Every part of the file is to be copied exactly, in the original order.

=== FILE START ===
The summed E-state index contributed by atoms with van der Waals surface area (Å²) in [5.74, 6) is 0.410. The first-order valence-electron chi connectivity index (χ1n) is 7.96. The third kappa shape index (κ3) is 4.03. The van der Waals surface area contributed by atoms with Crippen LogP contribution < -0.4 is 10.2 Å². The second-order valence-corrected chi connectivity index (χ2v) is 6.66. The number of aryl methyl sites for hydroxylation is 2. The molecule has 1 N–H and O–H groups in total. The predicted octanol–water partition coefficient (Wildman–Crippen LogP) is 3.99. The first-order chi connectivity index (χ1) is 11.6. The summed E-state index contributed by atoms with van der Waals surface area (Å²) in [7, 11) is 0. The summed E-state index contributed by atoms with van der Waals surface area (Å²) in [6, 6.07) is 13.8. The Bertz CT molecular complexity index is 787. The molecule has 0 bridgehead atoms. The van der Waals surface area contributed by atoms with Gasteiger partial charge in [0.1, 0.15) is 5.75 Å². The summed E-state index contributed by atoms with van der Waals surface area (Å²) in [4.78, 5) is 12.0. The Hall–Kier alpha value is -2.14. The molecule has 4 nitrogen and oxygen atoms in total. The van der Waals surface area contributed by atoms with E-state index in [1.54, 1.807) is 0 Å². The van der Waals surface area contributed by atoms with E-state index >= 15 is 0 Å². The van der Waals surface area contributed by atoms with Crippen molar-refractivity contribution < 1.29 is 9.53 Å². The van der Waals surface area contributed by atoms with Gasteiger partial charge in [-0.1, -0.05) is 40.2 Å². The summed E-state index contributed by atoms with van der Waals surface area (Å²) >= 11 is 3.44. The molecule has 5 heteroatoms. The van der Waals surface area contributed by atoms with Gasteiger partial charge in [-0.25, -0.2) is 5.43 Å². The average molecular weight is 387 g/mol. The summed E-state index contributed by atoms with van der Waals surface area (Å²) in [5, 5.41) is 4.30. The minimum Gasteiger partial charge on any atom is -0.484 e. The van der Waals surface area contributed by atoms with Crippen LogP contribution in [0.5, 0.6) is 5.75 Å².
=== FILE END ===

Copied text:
The summed E-state index contributed by atoms with van der Waals surface area (Å²) in [5.74, 6) is 0.410. The first-order valence-electron chi connectivity index (χ1n) is 7.96. The third kappa shape index (κ3) is 4.03. The van der Waals surface area contributed by atoms with Crippen LogP contribution < -0.4 is 10.2 Å². The second-order valence-corrected chi connectivity index (χ2v) is 6.66. The number of aryl methyl sites for hydroxylation is 2. The molecule has 1 N–H and O–H groups in total. The predicted octanol–water partition coefficient (Wildman–Crippen LogP) is 3.99. The first-order chi connectivity index (χ1) is 11.6. The summed E-state index contributed by atoms with van der Waals surface area (Å²) in [7, 11) is 0. The summed E-state index contributed by atoms with van der Waals surface area (Å²) in [6, 6.07) is 13.8. The Bertz CT molecular complexity index is 787. The molecule has 0 bridgehead atoms. The van der Waals surface area contributed by atoms with Gasteiger partial charge in [0.1, 0.15) is 5.75 Å². The summed E-state index contributed by atoms with van der Waals surface area (Å²) in [4.78, 5) is 12.0. The Hall–Kier alpha value is -2.14. The molecule has 4 nitrogen and oxygen atoms in total. The van der Waals surface area contributed by atoms with E-state index in [1.54, 1.807) is 0 Å². The van der Waals surface area contributed by atoms with E-state index >= 15 is 0 Å². The van der Waals surface area contributed by atoms with Crippen molar-refractivity contribution < 1.29 is 9.53 Å². The van der Waals surface area contributed by atoms with Gasteiger partial charge in [-0.1, -0.05) is 40.2 Å². The summed E-state index contributed by atoms with van der Waals surface area (Å²) >= 11 is 3.44. The molecule has 5 heteroatoms. The van der Waals surface area contributed by atoms with Gasteiger partial charge in [-0.25, -0.2) is 5.43 Å². The average molecular weight is 387 g/mol. The summed E-state index contributed by atoms with van der Waals surface area (Å²) in [5, 5.41) is 4.30. The minimum Gasteiger partial charge on any atom is -0.484 e. The van der Waals surface area contributed by atoms with Crippen LogP contribution in [0.5, 0.6) is 5.75 Å².